Two Trains…

How many of you have seen a problem like this one?

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I’m a fan of taking a problem like this, one that you would assign for homework (in the “application” section of the exercises….and one that very few students even attempt….and someone will ask you to take it up next class) and bring it to the start of my lesson. I’ll teach our concept/idea through this problem. But we can’t just throw this problem up on the board and say “Let’s solve it”……because no will want to. There is no drive for any of us. Like Dan mentions here….who cares!

Who cares about the trains travelling…who cares that they are even trains….they could be bicycles, or cars playing chicken….but is changing the context really going to change how engaging the problem is to students? Dan argues no. I agree.  Before you read about this lesson check out this post on Real vs. Fake world….and the Circle Square lesson on 101qs.com which was an inspiration for changing the Two trains problem around.

Here’s my go at this one:

Show them this video:

ask What do you notice? What do you wonder?

Have students guess WHEN the two dots would meet?

Give some more info

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Have them guess on WHERE the dots will meet?

Have a discussion on what will be needed to determine the times and distances. Spend some time here on speed. Go over the relationship between distance, time, and speed.

Show them this image and have them makes some guesses on where the dots are now.

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then reveal

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Calculate the speeds of the dots. Have students go back to their original guess on time and find how far each dot would travel.  Who in the class is closest? Did anyone guess right?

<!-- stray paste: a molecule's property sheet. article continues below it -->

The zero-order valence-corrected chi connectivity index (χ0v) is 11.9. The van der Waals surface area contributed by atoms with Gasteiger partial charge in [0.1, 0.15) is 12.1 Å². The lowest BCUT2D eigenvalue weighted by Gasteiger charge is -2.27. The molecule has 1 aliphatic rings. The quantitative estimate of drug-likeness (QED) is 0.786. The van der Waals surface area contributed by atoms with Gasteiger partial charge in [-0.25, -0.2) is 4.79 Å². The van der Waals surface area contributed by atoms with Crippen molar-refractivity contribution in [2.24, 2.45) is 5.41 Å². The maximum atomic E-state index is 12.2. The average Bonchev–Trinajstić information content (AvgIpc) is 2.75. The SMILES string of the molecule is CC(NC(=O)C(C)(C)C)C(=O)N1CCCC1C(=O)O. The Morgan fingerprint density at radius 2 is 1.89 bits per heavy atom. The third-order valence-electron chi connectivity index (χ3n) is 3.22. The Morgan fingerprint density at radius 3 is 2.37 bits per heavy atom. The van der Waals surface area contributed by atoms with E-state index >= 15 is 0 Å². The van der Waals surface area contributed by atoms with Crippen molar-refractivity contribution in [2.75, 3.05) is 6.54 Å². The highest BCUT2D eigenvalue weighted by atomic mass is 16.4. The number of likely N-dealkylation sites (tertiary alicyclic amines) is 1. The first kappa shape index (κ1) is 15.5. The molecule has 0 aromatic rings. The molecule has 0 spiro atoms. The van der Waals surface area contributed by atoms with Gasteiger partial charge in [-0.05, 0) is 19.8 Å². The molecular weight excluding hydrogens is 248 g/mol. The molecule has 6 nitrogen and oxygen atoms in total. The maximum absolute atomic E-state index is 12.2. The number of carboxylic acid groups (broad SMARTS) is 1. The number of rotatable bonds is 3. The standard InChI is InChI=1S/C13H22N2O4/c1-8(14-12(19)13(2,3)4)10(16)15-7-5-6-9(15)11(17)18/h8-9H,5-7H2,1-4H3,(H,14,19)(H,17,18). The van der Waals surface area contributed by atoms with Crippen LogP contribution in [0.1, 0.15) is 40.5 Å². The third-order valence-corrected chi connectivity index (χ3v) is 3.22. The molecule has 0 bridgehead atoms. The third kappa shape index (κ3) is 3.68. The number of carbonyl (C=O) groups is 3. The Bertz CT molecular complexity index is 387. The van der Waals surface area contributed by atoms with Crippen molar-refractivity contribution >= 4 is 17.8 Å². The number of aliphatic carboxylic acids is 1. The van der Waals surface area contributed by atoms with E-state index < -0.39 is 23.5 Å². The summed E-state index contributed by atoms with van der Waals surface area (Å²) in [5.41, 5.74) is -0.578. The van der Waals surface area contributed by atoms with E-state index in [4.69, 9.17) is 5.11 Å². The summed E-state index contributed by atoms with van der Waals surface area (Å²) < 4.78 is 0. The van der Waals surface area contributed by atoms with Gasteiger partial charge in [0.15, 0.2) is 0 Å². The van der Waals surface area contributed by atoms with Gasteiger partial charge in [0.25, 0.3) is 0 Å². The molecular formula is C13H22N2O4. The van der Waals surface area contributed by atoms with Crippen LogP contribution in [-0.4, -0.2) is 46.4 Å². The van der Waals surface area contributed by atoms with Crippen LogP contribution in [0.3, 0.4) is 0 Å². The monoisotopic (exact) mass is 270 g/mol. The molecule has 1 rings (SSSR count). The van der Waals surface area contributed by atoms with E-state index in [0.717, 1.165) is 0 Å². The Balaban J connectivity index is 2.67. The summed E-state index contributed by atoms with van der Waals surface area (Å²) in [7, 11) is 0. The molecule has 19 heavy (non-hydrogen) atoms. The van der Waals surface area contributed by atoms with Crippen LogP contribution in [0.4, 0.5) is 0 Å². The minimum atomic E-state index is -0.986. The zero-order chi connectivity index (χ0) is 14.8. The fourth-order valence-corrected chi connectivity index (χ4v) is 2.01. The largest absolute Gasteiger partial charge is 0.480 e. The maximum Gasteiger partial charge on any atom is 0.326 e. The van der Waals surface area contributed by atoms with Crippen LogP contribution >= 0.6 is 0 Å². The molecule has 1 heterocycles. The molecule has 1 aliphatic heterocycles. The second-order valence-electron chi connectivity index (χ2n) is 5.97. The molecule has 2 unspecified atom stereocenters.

Now help them generalize…

Create the equations

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If our lesson is on solving this using an algebraic technique we can teach them that here. Or maybe we want to show them the graphical solution. Either way we have taken the tougher question from homework that no one cares about and used it to set up and teach a skill.

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and finally,

I’m sharing this lesson now (before I teach it) with you hoping to get some feedback. Writing these lessons here also help me work out the details. This is week 4 of the #MTBos blogging initiative and its focus is lessons. I won’t get a chance to teach a lesson this week. Our school had final exams and then PD days in preparation for second semester. Good luck to all those starting up again!!

 

Catch the Spiral! 

Last May I shared my day-to-day planning spreadsheet for my grade 9 applied course. On that sheet I recorded the topic, tasks, and resources for each day of the semester. I used that as a resource for myself when teaching 1P through a spiral this semester. I found that having that sheet to go back too was super helpful and a time saver. This semester I followed that timeline except with a few tweaks here and there.

Since that sheet was so handy to have I made one similar for my MPM2D class. It was my first time spiralling that course and I wouldn’t go back to teaching through units again.

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I heavily relied on Mary Bourassa’s blog….she is amazing. She shares her day-to-day plan as posts on her blog and also shares all of her resources and handouts. Thanks so much Mary!!!

Spiralling in Academic vs. Spiralling in Applied

I struggled initially with deciding to spiral the MPM2D course because of my experience with MFM1P. I had previously taught the 1P course through activities and 3 act math problems so it was a no brainer to just mix up the order of the problems and tasks. It was an easy transition since I had all the resources. For the 2D course though, it had been a while and I had not taught it with a task/activity approach.

What I found to work best in the academic class was to learn all new ideas/topics through activities and productive struggle with some direct instruction thrown in as a consolidation. Unlike the 1P course where I switched tasks/topics daily, I stuck to a topic/idea for a few days or a week in the 2D course. Once, for example, the class was comfortable with transformations of quadratics we would switch to trigonometry for a week, then analytic geometry for a week, etc.